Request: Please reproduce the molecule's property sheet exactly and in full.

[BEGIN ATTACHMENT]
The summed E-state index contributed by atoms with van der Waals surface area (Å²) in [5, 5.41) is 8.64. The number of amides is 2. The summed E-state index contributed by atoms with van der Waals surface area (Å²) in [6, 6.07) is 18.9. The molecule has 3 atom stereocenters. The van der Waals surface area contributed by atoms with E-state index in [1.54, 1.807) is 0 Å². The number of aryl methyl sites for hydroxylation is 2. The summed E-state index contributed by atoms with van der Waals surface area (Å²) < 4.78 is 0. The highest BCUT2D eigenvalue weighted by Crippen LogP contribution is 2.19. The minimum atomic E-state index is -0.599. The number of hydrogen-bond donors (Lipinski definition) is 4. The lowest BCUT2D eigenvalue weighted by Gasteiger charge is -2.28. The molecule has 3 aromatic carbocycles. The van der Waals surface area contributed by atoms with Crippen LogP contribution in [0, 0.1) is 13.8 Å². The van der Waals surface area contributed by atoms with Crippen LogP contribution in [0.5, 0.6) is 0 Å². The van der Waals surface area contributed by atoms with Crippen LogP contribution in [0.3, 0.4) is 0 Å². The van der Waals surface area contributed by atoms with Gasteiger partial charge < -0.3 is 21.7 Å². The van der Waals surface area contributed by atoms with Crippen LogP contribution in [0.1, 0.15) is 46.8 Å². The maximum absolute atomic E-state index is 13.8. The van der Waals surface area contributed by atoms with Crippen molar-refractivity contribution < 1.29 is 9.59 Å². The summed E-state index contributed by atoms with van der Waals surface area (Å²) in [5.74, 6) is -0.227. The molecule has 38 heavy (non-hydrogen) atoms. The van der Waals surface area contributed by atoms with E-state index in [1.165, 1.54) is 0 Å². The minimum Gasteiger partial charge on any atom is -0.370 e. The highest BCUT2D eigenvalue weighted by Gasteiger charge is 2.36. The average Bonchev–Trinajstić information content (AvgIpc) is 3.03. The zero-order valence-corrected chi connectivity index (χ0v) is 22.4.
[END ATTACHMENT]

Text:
The summed E-state index contributed by atoms with van der Waals surface area (Å²) in [5, 5.41) is 8.64. The number of amides is 2. The summed E-state index contributed by atoms with van der Waals surface area (Å²) in [6, 6.07) is 18.9. The molecule has 3 atom stereocenters. The van der Waals surface area contributed by atoms with E-state index in [1.54, 1.807) is 0 Å². The number of aryl methyl sites for hydroxylation is 2. The summed E-state index contributed by atoms with van der Waals surface area (Å²) < 4.78 is 0. The highest BCUT2D eigenvalue weighted by Crippen LogP contribution is 2.19. The minimum atomic E-state index is -0.599. The number of hydrogen-bond donors (Lipinski definition) is 4. The lowest BCUT2D eigenvalue weighted by Gasteiger charge is -2.28. The molecule has 3 aromatic carbocycles. The van der Waals surface area contributed by atoms with Crippen LogP contribution in [0, 0.1) is 13.8 Å². The van der Waals surface area contributed by atoms with Crippen LogP contribution in [0.5, 0.6) is 0 Å². The van der Waals surface area contributed by atoms with Crippen LogP contribution in [0.3, 0.4) is 0 Å². The van der Waals surface area contributed by atoms with Gasteiger partial charge < -0.3 is 21.7 Å². The van der Waals surface area contributed by atoms with Crippen LogP contribution in [0.1, 0.15) is 46.8 Å². The maximum absolute atomic E-state index is 13.8. The van der Waals surface area contributed by atoms with Crippen molar-refractivity contribution < 1.29 is 9.59 Å². The summed E-state index contributed by atoms with van der Waals surface area (Å²) in [5.74, 6) is -0.227. The molecule has 38 heavy (non-hydrogen) atoms. The van der Waals surface area contributed by atoms with E-state index in [1.165, 1.54) is 0 Å². The minimum Gasteiger partial charge on any atom is -0.370 e. The highest BCUT2D eigenvalue weighted by Gasteiger charge is 2.36. The average Bonchev–Trinajstić information content (AvgIpc) is 3.03. The zero-order valence-corrected chi connectivity index (χ0v) is 22.4.